The Joys of Cooking with Umeboshi

Umeboshi 梅干し

Umeboshi (梅干し) are small, salted/pickled plums (more like apricots) that are popular in Japanese food. We get boxes of umeboshi from my in-laws in Japan regularly, and these are really nice, organic ones. My wife and I love to eat them over rice, or with Japanese curry.

Umeboshi look funny to Westerners, and they’re extremely sour, but once you get used to them, they’re quite good. Fortunately, you can often find sweeter varieties of umeboshi which are mixed with honey. But even the sour ones are very good if you mix them with something else. For example, my wife and I like to boil some chicken, chop it into thing slices, and mix it with chopped cucumber and chopped umeboshi (seeds removed of course). The combination of the three is very refreshing.

But also for vegans and vegetarians, umeboshi is an excellent food because it’s very nutritious, tastes good and has no animal products. A popular food in Japan is onigiri (also called omusubi), which is a kind of rice ball with umeboshi in the middle, wrapped in toasted seaweed. They’re popular for picnics and such.

Finally though, umeboshi has many health benefits. First, it helps digestion a lot. I notice that if I eat umeboshi regularly (maybe 1 a day), my heartburn goes away for a while. Plus, like many pickled foods, it has a lot of vitamins and minerals, and if you get the good quality umeboshi, no artificial flavors either.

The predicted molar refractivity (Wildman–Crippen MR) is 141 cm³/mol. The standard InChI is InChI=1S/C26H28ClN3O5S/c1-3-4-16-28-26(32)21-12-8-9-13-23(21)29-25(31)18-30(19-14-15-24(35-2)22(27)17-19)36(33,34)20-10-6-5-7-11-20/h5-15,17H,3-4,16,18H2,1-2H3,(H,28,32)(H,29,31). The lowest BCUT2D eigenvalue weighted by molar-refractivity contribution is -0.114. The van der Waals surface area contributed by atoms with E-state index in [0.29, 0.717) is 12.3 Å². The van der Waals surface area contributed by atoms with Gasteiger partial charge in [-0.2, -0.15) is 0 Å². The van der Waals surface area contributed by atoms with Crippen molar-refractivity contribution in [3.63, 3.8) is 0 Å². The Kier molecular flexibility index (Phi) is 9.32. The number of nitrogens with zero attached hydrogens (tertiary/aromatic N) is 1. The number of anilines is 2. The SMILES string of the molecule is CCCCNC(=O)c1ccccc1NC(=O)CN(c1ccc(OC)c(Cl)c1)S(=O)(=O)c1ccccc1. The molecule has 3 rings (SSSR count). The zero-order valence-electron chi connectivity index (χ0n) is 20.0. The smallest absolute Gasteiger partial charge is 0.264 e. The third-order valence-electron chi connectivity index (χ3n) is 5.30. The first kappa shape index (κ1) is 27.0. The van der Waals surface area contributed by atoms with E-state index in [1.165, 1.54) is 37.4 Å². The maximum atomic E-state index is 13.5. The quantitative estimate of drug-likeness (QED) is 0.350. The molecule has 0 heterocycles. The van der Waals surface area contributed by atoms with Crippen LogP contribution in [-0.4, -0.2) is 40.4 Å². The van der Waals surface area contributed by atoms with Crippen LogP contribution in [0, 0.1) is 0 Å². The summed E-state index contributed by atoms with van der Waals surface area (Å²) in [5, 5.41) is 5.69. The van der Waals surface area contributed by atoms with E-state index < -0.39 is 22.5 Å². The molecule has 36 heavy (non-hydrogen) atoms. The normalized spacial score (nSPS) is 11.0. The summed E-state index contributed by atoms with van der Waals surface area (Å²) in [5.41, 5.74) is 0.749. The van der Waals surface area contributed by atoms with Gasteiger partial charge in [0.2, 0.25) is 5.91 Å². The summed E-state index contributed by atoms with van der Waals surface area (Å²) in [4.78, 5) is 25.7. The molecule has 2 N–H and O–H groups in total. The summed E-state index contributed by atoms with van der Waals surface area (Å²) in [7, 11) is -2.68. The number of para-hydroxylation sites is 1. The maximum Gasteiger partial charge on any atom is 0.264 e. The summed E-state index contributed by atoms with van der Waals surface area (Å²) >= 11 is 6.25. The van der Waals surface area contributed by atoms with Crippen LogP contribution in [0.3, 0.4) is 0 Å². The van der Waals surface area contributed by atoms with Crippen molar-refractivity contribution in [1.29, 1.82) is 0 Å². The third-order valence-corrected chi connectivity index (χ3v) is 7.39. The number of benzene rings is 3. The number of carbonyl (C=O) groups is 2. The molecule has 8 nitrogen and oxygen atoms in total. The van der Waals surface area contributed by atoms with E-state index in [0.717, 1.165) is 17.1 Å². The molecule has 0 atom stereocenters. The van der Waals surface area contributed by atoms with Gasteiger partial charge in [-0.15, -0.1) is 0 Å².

Umeboshi is an acquired taste, but pickled fruits are a very common food all over Asia (Vietnamese xí muội for example), and the world, and have a lot of benefits for the body, but also work very well in cooking too.

P.S. Please don’t be like these girls.


Author: Doug

A fellow who dwells upon the Pale Blue Dot who spends his days obsessing over things like Buddhism, KPop music, foreign languages, BSD UNIX and science fiction.

3 thoughts on “The Joys of Cooking with Umeboshi”

  1. Oh, yeah, I am a fan. Here’s a tip: don’t put the whole thing in your mouth at once. Just a nibble, to get started (although this can be messy). I find it works with tofu, and can be used in salad dressing, etc. Yummy!


  2. Hi guys,

    johnl: Yeah, they’re definitely good in small bites, mixed with other things. Haven’t tried tofu yet, but I’ll probably try that soon (I love tofu in general). They’re great with Japanese curry too.

    Laura Ambrey: They’re hard to find in the US, unless you go to an Asian import store, and those aren’t always good quality (artificial ingredients, etc). Definitely shop around. 🙂


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